Gauging Tesla’s Cash Problem (TSLA)

Tesla Inc.’s balance sheet still sending out alarms for the perennially cash-strapped electric-car making firm and the possibility of a bear market will not make things any easier. Should you be buying or selling Tesla's stock?

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There is a steadily growing concern among traders regarding Tesla‘s (NASDAQ: TSLA) stock in Wall Street as Elon Musk, the company”s Chief Executive Officer, is yet to deliver in his promise to turn the company profitable. After the firm raised capital in March, not to mention requesting an “advance” for every customer who reserved a Model 3, the prognosis still remains grim. At the end of the year, banking giant Citigroup estimates that Tesla’s cash on hand on its books will fall to $1.1 billion signaling another capital raising activity. Additionally, the fact that Tesla is spending so much more cash than what they’re bringing in, and what’s more: without a great product in sight, is making its investors even more nervous.

The Current Outlook

Their worries are well founded as a matter of fact. After the firm’s most recent capital raising activity pooled around $1.15 billion, making Tesla’s cash on its books reach $4 billion at the end of the first quarter. However, Citigroup’s analyst Itay Michaeli predicted in a note to investors last week that this figure will fall to about $1 billion by the end of the year. Furthermore, with no word on the Model 3, its first mass market car whose production had been scheduled to begin in July, Wall Street is quite certain that Tesla won’t be making any profit in FY2017, projecting an EPS loss of $5.76 per share (t-12 currently prints red $4.75) while remaining skeptical about next year as well with a prediction of ($0.60) per share. All these financial woes indicate the need for a major influx of cash but if the risk of a bear market materializes – remember, the sell of in oil and the entire commodity complex continues. That suggests that global demand is weak – any kind of attempt to raise new capital with a depreciating stock value will be quite expensive.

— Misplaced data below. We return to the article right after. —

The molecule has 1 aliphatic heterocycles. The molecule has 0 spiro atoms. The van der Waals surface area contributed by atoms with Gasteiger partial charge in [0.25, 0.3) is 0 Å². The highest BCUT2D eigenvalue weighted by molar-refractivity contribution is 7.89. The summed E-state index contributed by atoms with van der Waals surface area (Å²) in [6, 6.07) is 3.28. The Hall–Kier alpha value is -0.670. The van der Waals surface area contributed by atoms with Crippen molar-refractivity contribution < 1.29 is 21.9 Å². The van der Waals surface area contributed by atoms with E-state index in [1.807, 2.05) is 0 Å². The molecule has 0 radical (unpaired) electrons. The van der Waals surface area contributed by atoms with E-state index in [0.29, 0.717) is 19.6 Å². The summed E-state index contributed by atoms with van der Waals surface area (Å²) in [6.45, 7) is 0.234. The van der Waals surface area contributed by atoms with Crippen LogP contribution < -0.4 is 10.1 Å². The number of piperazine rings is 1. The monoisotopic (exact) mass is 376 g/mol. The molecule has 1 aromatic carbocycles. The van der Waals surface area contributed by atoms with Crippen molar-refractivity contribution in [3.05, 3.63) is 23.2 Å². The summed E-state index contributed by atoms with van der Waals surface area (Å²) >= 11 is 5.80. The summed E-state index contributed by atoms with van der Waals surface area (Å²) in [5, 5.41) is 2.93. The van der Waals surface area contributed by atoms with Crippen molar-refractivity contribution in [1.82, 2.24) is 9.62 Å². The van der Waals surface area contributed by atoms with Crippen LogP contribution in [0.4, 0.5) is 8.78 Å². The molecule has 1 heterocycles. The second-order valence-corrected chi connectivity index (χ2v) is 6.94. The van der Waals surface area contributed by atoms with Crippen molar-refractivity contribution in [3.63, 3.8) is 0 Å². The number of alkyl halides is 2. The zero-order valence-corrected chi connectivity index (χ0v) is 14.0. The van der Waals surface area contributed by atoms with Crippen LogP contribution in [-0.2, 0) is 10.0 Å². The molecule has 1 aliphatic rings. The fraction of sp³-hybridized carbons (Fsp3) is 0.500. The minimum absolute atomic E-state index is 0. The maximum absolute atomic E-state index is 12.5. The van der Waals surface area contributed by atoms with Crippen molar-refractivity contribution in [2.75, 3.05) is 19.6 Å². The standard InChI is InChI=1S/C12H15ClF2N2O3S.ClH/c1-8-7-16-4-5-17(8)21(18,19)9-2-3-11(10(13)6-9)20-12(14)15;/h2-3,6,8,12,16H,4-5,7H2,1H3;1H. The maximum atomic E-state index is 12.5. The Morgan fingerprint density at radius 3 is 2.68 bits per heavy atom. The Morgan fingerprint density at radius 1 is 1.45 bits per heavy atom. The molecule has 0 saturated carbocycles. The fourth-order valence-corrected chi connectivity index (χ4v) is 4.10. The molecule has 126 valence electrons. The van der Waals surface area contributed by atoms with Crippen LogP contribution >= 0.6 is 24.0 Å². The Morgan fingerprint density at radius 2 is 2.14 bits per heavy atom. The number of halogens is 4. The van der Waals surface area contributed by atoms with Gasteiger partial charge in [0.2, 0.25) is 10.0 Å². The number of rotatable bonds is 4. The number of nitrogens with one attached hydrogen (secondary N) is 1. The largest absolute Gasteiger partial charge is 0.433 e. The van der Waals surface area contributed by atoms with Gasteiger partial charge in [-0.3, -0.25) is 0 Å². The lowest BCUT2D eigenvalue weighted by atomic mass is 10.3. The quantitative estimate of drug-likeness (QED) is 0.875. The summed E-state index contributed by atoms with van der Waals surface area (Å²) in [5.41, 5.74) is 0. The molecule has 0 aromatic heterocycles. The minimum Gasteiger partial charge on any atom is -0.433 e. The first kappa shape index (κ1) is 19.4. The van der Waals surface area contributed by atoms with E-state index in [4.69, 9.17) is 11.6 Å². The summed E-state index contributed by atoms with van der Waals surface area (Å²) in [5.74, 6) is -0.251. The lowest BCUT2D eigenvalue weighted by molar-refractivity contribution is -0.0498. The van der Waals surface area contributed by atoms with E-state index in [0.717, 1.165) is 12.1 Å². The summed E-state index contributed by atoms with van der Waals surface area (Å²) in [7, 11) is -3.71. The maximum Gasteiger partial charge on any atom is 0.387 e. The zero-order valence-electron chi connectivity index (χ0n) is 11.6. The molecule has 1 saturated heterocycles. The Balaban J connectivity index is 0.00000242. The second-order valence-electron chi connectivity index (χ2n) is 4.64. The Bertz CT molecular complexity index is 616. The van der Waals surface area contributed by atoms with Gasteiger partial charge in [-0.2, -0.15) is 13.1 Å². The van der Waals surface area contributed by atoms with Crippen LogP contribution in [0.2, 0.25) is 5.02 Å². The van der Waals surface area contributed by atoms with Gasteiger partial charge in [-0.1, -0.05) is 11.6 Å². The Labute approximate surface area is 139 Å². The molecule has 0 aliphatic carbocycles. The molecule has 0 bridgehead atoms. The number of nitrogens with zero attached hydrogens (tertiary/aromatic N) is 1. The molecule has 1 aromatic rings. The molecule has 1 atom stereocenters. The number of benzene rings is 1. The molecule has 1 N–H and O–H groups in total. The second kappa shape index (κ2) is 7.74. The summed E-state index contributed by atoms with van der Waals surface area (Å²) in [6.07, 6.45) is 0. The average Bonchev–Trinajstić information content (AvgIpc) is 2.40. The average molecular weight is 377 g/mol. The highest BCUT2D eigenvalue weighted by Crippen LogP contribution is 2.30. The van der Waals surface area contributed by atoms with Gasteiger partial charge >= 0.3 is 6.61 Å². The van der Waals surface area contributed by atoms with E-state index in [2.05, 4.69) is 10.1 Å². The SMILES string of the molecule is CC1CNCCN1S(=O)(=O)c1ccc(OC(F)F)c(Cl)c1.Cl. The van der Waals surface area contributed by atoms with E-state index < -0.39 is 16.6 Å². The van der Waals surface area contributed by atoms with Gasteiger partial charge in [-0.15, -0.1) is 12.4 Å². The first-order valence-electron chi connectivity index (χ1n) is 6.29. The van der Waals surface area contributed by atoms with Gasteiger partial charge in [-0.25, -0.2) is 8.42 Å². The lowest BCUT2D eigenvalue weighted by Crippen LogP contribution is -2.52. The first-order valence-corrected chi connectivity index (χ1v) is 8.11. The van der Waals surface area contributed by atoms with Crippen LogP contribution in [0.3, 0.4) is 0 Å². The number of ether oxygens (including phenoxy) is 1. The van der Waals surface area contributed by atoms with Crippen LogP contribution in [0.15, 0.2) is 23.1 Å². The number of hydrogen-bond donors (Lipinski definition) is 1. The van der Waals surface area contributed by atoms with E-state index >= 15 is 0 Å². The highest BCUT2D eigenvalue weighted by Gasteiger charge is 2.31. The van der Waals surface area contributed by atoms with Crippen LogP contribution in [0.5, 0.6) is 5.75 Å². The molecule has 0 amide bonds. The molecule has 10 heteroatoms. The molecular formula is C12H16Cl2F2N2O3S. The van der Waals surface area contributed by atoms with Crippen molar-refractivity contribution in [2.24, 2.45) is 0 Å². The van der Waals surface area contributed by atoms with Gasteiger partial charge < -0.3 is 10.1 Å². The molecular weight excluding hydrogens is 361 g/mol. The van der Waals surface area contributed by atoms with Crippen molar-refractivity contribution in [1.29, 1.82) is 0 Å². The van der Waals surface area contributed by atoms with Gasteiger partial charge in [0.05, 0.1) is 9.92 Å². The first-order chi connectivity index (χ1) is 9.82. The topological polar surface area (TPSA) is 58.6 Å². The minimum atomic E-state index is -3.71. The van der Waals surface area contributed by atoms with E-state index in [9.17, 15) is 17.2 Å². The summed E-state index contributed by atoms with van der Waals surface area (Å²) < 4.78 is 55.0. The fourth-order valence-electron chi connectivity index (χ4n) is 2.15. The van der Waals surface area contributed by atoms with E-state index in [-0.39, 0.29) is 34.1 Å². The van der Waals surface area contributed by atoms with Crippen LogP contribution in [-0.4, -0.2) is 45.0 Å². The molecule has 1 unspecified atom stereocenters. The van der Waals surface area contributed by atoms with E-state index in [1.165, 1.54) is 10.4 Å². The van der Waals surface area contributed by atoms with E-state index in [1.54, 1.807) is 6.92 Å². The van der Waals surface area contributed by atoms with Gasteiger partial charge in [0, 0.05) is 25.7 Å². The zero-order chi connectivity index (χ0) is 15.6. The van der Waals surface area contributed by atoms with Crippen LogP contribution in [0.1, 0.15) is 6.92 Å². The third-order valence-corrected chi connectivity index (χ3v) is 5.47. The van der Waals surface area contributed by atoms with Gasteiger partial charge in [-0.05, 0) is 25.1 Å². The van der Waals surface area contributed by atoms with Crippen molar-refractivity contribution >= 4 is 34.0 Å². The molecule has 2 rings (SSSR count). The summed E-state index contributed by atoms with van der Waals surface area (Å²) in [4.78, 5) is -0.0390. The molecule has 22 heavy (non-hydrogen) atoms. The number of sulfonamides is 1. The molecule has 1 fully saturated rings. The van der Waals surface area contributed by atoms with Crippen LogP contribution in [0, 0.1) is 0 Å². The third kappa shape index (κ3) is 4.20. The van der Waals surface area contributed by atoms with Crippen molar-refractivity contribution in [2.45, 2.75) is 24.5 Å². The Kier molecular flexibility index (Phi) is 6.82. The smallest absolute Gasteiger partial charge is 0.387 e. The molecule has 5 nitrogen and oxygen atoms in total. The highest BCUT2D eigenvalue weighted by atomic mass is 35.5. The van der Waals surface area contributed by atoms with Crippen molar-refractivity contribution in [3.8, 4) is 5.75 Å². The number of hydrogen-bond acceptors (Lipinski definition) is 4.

So needless to say, timing remains a critical factor in Tesla’s attempt to raise more cash. Michaeli’s report recommends that the firm needs to raise $5 billion to have a proper cash buffer for its operations and should start no later than August. It will be a tall order, though, if chances for a bear market persist and stock prices start falling.

The Plan

After the abrupt resignation of Jason Wheeler in March, Deepak Ahuja returns to Tesla as CFO just in time when the firm is in dire need of someone with critical experience in financial engineering to match the odds it is facing today. In June, Wall Street’s big banks providing a revolving credit line for Tesla increased the amount that the firm can borrow which can be seen as a step in the right direction but one however, that isn’t really going to plug the proverbial holes in the boat. And that means Tesla will still have to be very careful in their approach. If the past is any indication, their strategy would, once again, lean toward taking a mix of long term and short term loans along with selling of additional stock.